Generation of reactive oxygen species (ROS) is a common denominator in many conditions leading to cell death in the cochlea, yet little is known of the cochlea’s endogenous mechanisms involved in preventing oxidative stress and its consequences in the cochlea. We have recently described a corticotropin-releasing factor (CRF) signaling system in the inner ear involved in susceptibility to noise-induced hearing loss. We use biochemical and proteomics assays to define further the role of CRF signaling in the response of cochlear cells to aminoglycoside exposure. We demonstrate that activity via the CRF2 class of receptors protects against aminoglycoside-induced ROS production and activation of cell death pathways. This study suggests for the first time a role for CRF signaling in protecting the cochlea against oxidative stress, and our proteomics data suggest novel mechanisms beyond induction of free radical scavengers that are involved in its protective mechanisms. © 2010 Wiley-Liss, Inc.

from the Journal of Neuroscience Research

Heat shock protein 70 and cellular disturbances in cochlear cisplatin ototoxicity model

Conclusions: Seven days after cisplatin exposure, we found disturbances of the cochlear cellular machinery involving heat shock protein 70, other apoptotic proteins and total superoxide dismutase.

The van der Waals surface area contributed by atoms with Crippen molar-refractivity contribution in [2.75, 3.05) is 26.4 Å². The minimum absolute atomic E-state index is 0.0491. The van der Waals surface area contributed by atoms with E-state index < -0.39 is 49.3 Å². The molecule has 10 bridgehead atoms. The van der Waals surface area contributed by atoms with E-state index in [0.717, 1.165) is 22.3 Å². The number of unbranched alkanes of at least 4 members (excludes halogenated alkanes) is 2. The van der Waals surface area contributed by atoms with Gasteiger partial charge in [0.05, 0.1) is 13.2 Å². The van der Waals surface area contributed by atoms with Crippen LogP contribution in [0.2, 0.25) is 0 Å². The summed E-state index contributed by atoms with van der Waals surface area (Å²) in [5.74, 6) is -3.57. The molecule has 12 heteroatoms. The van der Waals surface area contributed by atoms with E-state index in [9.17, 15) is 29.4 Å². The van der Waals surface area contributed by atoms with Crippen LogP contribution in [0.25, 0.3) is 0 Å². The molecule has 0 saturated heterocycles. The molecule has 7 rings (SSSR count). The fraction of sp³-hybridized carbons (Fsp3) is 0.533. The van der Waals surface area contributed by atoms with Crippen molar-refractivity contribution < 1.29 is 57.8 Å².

from the Journal of Laryngology and Otology

Somatic motility and hair bundle mechanics, are both necessary for cochlear amplification?

Hearing organs have evolved to detect sounds across several orders of magnitude of both intensity and frequency. Detection limits are at the atomic level despite the energy associated with sound being limited thermodynamically. Several mechanisms have evolved to account for the remarkable frequency selectivity, dynamic range, and sensitivity of these various hearing organs, together termed the active process or cochlear amplifier. Similarities between hearing organs of disparate species provides insight into the factors driving the development of the cochlear amplifier. These properties include: a tonotopic map, the emergence of a two hair cell system, the separation of efferent and afferent innervations, the role of the tectorial membrane, and the shift from intrinsic tuning and amplification to a more end organ driven process. Two major contributors to the active process are hair bundle mechanics and outer hair cell electromotility, the former present in all hair cell organs tested, the latter only present in mammalian cochlear outer hair cells. Both of these processes have advantages and disadvantages, and how these processes interact to generate the active process in the mammalian system is highly disputed. A hypothesis is put forth suggesting that hair bundle mechanics provides amplification and filtering in most hair cells, while in mammalian cochlea, outer hair cell motility provides the amplification on a cycle by cycle basis driven by the hair bundle that provides frequency selectivity (in concert with the tectorial membrane) and compressive nonlinearity. Separating components of the active process may provide additional sites for regulation of this process.

from Hearing Research